Doctor insights on:
Large Gallstones Common
Yes, I would: Say it is on larger side. But small stones can cause problems just as much as large stones. If you are having symptoms of gallbladder disease, you should have cholecystectomy, ask your surgeon for specific recommendation. ...Read more
Size doesn't count: A 5mm stone is not big, but can cause problems at any size. If you have upper abdominal pain after eating, especially with fatty foods, see your doctor and ask if you need a referral to a surgeon for gallbladder removal - it's the only treatment for symptomatic gallstones. Hope this helps! ...Read more
Many: Most often it is recurrent pain esp after fatty foods. Others include acute cholesystitis (stone lodged in cystic duct), pancreatitis (stone lodged in common bile duct blocking the pancreatic duct), turning yellow, infection in bile duct (can be life threatening) etch. Having said that, most people do not have any symptoms even if they have gallstones! ...Read more
Right upper abd Pain: Gallstones can be asymptomatic for years and require no therapy. If symptomatic you may experience characteristic symptom of intense pain in the upper right side of the abdomen, often accompanied by nausea and vomiting, and possibly referred pain in between shoulder blades or below right shoulder. If gallstones are symptomatic you may need to remove your gallbladder surgically (cholecystectomy). ...Read more
Gallstones are: Precipitants that form when the bile is supersaturated. It can form from any combination of cholesterol, bilirubinate, lecithin, and bile salts. It can cause biliary colic or acute cholecystitis. Classic symptoms are right upper quadrant postprandial pain with radiation to tip of scapula. But they can cause other symptoms too, so check with your doctor, he'll get tests to find out for sure. ...Read more
Big Gallstone: Likely yes if you are prone to high triglycerides and cholesterol. A stone that size might have to be taken out "the old fashioned way", or one of the incisions extended when trying to grab the gallbladder. I've seen one as big as a golfball, tough to get out through a tiny hole! If you are symptomatic, I'd get it out ASAP before it gets any bigger! Good luck! I only had sludge-thought I was dying ...Read more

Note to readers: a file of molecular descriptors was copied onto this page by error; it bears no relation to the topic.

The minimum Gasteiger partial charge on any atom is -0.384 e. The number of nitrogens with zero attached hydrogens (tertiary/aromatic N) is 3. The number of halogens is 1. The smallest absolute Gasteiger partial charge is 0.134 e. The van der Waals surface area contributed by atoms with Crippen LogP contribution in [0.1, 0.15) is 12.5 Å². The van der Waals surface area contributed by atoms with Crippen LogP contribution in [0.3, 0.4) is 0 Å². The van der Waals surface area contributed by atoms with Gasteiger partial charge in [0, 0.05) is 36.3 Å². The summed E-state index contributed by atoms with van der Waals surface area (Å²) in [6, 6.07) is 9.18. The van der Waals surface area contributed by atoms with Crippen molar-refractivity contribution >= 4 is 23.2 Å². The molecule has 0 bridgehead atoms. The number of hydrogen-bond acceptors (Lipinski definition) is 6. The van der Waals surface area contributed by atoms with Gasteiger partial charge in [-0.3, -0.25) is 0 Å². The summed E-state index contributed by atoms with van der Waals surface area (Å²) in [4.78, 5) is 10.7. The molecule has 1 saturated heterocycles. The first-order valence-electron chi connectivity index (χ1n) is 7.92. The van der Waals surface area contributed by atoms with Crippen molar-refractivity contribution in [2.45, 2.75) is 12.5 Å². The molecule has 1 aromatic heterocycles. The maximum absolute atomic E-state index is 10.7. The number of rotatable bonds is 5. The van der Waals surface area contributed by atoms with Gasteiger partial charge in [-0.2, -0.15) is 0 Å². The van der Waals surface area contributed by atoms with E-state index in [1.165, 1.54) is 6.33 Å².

How fast can gallstones grow? Is it possible for them to get a lot bigger or grow to a large size within a month or two?
Not likely that: Gallstones grow rapidly within a month or two. Size of stones is not as important as the symptoms they cause, however. Multiple small stones can sometimes cause more problems than single larger stone. ...Read more
Get it out: If you are having symptoms from your gallstone, you should have the gallbladder removed. The stone will not get smaller, it will likely get larger and as it grows, it can lead to significant problems, including pressure necrosis of the gallbladder. At your age, while you are still relatively healthy, the removal can usually be done laparoscopically, with relatively quick recovery ...Read more
Most likely: If you are symptomatic and surgeon thinks from GB then it likely needs to come out. He/she may do a HIDA scan to confirm that it is unhealthy. Asymptomatic cholelithiasis with normal labs can wait to be removed as not urgent. The goal is to fix the problem causing you pain and sometimes a gallstone isn't the thing causing the pain. Talk with your physician/surgeon about it. ...Read more
It is possible, and no reasonable physician would do it.
See, the problem is not just having gallstones, but the gallbladder and bile allow the formation of these... so it is likely you would produce many more...
The solution in a symptomatic patient is to remove the gallbladder. That is where the problem lies, and if it gets inflamed the surgery is urgent. ...Read more
Temporary RX: Dissolution rx can be effective for small, non-calcified stones. However, the medication (urso) is poorly tolerated. Moreover, the gallstones will return within a few years after stopping the medication. Therefore, surgical removal of the "gallstone factory" remains the gold standard. ...Read more
I have gallstones but only have gotten about 2 big pains with it. Is it dangerous? Do I have to get them removed?